• “These are the services we are going to provide as part of the ITAM practice”
  • “This is what these services will provide in terms of value”
  • “This is how much they will cost and aim to achieve.”

 

For example, you might start by building a service that states: Our ITAM function will deliver inventory of our entire server estate with 95% accuracy and manage the license compliance position of three major vendors in the datacentre. Is this a comprehensive ITAM practice? No. But will this very tight scope allow you to begin making progress? Yes. Our goal will be to reduce the risk of audits with those three publishers and save money by only buying exactly what we need. Using real data and results from our initial experiment you can expand your ITAM practice.

 

“Minimal viable service”

 

Eric also uses the concept of a “minimal viable product” (MVP). Which is a “version of a new product which allows the team to collect the maximum amount of validated learning about customers with the least effort”.

 

We can also borrow this MVP concept when building an ITAM practice. We can build a minimal viable service. Our goal is to try small, incremental projects that allow us to collect data and deliver a return, which allows building credibility and momentum in the practice.

 

In a follow-up blog, I’ll cover seventeen ideas that can be considered minimal viable ITAM services to tackle, to start showing a return from ITAM. Each one of these could potentially be implemented in isolation, and most of them just require some human horsepower to deliver rather than major organizational change.

 
Finally, my time at Knowledge14 is encapsulated in:

 

 

 

Image source: Flickr: bdesham's Photostream

If you haven't yet, you should immediately read my friend and colleague Stephen Mann's recent take on User-Centric IT. It is not only thought-provoking and incredibly relevant, but timely (and, of course, well-written).

 

A mere two days after Stephen's post landed on the ServiceNow Community Web site, Tom Pisello, "The ROI Guy" and founder of sales and marketing tools provider Alinean, posted "It's All Greek to Me." In that post, Tom argues that to get frugal buyers moving, sales and marketing efforts need to take an approach first described some 2,300 years ago by Aristotle. Those efforts need to focus on pathos (emotions), logos (logic and reason) and ethos (credibility). In other words, the things about which buyers care most, and not the things on which vendors tend to focus – their own offerings and messages.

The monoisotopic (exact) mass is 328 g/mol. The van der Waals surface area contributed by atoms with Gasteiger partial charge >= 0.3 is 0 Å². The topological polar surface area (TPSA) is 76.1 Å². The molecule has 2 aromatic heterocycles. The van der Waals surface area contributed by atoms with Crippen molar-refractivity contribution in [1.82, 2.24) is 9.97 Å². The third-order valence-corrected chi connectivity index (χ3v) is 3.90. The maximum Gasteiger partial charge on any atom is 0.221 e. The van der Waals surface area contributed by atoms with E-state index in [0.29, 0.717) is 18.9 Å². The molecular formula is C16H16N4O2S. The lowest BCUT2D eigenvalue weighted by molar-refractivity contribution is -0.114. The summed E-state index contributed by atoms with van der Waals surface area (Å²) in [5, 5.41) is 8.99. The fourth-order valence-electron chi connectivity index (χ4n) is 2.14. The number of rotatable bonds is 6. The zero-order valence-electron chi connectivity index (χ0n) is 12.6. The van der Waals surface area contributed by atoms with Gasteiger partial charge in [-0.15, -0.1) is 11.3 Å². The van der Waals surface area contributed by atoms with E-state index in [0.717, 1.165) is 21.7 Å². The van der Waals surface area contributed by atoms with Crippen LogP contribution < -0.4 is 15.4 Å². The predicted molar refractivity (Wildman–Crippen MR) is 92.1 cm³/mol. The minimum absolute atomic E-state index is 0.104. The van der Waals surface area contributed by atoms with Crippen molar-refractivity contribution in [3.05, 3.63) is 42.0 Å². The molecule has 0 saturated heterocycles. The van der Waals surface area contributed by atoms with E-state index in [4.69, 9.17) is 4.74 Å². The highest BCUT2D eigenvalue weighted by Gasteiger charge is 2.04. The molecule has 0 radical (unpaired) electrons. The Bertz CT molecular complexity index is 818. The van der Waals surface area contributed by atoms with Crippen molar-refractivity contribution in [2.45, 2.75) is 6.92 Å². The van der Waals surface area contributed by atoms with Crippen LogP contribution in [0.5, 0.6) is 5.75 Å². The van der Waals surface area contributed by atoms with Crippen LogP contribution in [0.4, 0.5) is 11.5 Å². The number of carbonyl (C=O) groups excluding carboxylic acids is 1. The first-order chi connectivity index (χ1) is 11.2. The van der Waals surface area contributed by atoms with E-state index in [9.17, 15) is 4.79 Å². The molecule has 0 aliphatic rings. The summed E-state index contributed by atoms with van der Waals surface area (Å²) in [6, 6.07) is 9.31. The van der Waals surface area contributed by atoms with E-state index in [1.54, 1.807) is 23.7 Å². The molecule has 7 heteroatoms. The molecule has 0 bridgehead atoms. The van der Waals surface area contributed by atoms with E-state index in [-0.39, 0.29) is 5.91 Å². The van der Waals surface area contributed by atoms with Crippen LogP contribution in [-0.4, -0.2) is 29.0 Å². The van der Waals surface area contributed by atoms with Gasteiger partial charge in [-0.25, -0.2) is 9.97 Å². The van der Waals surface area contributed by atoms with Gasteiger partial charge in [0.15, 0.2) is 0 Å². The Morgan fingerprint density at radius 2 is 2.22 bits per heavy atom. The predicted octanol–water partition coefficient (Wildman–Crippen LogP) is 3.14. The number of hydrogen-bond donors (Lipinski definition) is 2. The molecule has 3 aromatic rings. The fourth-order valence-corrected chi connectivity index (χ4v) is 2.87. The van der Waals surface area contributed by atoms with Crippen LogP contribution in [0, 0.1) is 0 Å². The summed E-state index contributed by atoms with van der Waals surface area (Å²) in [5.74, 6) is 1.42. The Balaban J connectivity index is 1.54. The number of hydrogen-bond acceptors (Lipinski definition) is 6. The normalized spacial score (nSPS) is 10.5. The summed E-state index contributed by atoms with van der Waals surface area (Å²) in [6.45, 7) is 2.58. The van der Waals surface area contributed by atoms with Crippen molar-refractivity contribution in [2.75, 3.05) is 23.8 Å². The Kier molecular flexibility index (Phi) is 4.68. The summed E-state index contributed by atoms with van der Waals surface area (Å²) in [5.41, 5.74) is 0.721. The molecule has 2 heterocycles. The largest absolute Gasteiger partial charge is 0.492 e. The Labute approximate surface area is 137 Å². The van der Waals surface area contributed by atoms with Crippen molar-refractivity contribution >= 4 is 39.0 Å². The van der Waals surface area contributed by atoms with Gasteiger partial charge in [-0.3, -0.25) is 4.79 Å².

Only two paragraphs in, and I'm sure you're already asking why the heck any of this matters to you. Here's why.

 

Whether you're in IT, technical support, sales, marketing or any other field that involves interaction with other humans, you face a constant challenge. That challenge: to interact with your constituents in ways most meaningful to them. In many instances, this requires a shift in your focus, away from what you care most about or had planned to say, and towards listening to and learning from those constituents.

 

This is a key element of the shift from IT's traditional "inside-out" focus to the more user/service-centric "outside-in" approach at the heart of the Universal Service Management Body of Knowledge (USMBOK). It's also an approach championed by a growing number of IT decision makers and influencers, such as ITIL pioneer and consultant Ian Clayton and Dr. Shue-Jane Thompson of Lockheed-Martin, a Distinguished Professional in Service Management and ITIL expert who has presented at several Knowledge conferences. (If you registered for Knowledge14 and are a ServiceNow Community member, you can download her presentations from that conference at the Knowledge14 Exclusive Registrant Content folder.)

 

When I was an industry analyst at a firm that consulted with enterprise IT decision-makers, we used to advise them to bring one person to each vendor meeting with two stopwatches. That person was to use one stopwatch to measure the number of minutes the vendor spoke, and the other to measure the number of minutes the vendor listened. We then advised our clients to throw out every vendor who talked more than they listened.

 

The result of all that listening is supposed to be to tailor the words you say to align as closely and credibly as possible with the primary concerns of each constituent. This is definitely not the same thing as telling the constituent "whatever they want to hear," a common and sadly, frequently valid criticism of sales and marketing people and their messages. What it is instead is carefully choosing the words that strike the optimal balance between your intended message and your constituents' concerns. (Just one reason why there are multiple ways to say or describe anything.)

 

Some 26 years ago, soon after I first met my wife, we got into a spirited debate over a now-long-forgotten topic. When I asked her to clarify something she'd said, she retorted that I was now "just quibbling over words." And before my internal editor could seize control, I found myself grinning at her and saying, "What else you got?"

 

Words matter, in every exchange you have with every human being you encounter. The more mindful you are when choosing your words, the better those exchanges will go, for you and everyone else involved. Makes for more effective storytelling, too.